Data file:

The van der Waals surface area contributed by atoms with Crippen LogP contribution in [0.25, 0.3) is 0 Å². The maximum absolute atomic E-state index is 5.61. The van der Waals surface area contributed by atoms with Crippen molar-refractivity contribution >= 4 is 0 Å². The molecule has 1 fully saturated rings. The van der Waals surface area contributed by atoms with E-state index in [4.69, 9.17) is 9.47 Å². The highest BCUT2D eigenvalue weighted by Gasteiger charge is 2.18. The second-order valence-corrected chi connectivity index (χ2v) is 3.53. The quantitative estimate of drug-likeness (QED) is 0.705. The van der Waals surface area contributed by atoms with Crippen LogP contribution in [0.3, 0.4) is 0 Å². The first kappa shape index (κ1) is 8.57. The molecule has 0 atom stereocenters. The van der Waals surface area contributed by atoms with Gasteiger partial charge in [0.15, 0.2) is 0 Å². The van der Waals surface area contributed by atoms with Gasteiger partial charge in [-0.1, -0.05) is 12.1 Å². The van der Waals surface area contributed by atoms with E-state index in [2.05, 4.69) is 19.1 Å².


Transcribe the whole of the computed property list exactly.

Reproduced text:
The van der Waals surface area contributed by atoms with Crippen LogP contribution in [0.25, 0.3) is 0 Å². The maximum absolute atomic E-state index is 5.61. The van der Waals surface area contributed by atoms with Crippen molar-refractivity contribution >= 4 is 0 Å². The molecule has 1 fully saturated rings. The van der Waals surface area contributed by atoms with E-state index in [4.69, 9.17) is 9.47 Å². The highest BCUT2D eigenvalue weighted by Gasteiger charge is 2.18. The second-order valence-corrected chi connectivity index (χ2v) is 3.53. The quantitative estimate of drug-likeness (QED) is 0.705. The van der Waals surface area contributed by atoms with Crippen LogP contribution in [0.3, 0.4) is 0 Å². The first kappa shape index (κ1) is 8.57. The molecule has 0 atom stereocenters. The van der Waals surface area contributed by atoms with Gasteiger partial charge in [0.15, 0.2) is 0 Å². The van der Waals surface area contributed by atoms with Gasteiger partial charge in [-0.1, -0.05) is 12.1 Å². The van der Waals surface area contributed by atoms with E-state index in [2.05, 4.69) is 19.1 Å².